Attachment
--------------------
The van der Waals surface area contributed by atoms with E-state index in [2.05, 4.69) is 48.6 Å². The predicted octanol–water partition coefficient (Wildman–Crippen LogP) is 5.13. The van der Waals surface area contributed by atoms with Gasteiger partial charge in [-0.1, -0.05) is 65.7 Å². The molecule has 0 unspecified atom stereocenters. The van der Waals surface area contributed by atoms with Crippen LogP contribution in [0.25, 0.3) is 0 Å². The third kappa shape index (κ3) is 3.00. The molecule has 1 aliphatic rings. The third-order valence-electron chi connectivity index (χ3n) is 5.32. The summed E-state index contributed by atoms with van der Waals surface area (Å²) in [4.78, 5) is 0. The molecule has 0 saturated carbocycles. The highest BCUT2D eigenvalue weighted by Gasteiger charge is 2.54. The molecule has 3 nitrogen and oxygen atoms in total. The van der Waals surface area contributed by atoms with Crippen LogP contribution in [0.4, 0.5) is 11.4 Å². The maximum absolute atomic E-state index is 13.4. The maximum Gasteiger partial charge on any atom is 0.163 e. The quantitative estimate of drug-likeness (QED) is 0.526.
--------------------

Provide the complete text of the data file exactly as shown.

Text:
The van der Waals surface area contributed by atoms with E-state index in [2.05, 4.69) is 48.6 Å². The predicted octanol–water partition coefficient (Wildman–Crippen LogP) is 5.13. The van der Waals surface area contributed by atoms with Gasteiger partial charge in [-0.1, -0.05) is 65.7 Å². The molecule has 0 unspecified atom stereocenters. The van der Waals surface area contributed by atoms with Crippen LogP contribution in [0.25, 0.3) is 0 Å². The third kappa shape index (κ3) is 3.00. The molecule has 1 aliphatic rings. The third-order valence-electron chi connectivity index (χ3n) is 5.32. The summed E-state index contributed by atoms with van der Waals surface area (Å²) in [4.78, 5) is 0. The molecule has 0 saturated carbocycles. The highest BCUT2D eigenvalue weighted by Gasteiger charge is 2.54. The molecule has 3 nitrogen and oxygen atoms in total. The van der Waals surface area contributed by atoms with Crippen LogP contribution in [0.4, 0.5) is 11.4 Å². The maximum absolute atomic E-state index is 13.4. The maximum Gasteiger partial charge on any atom is 0.163 e. The quantitative estimate of drug-likeness (QED) is 0.526.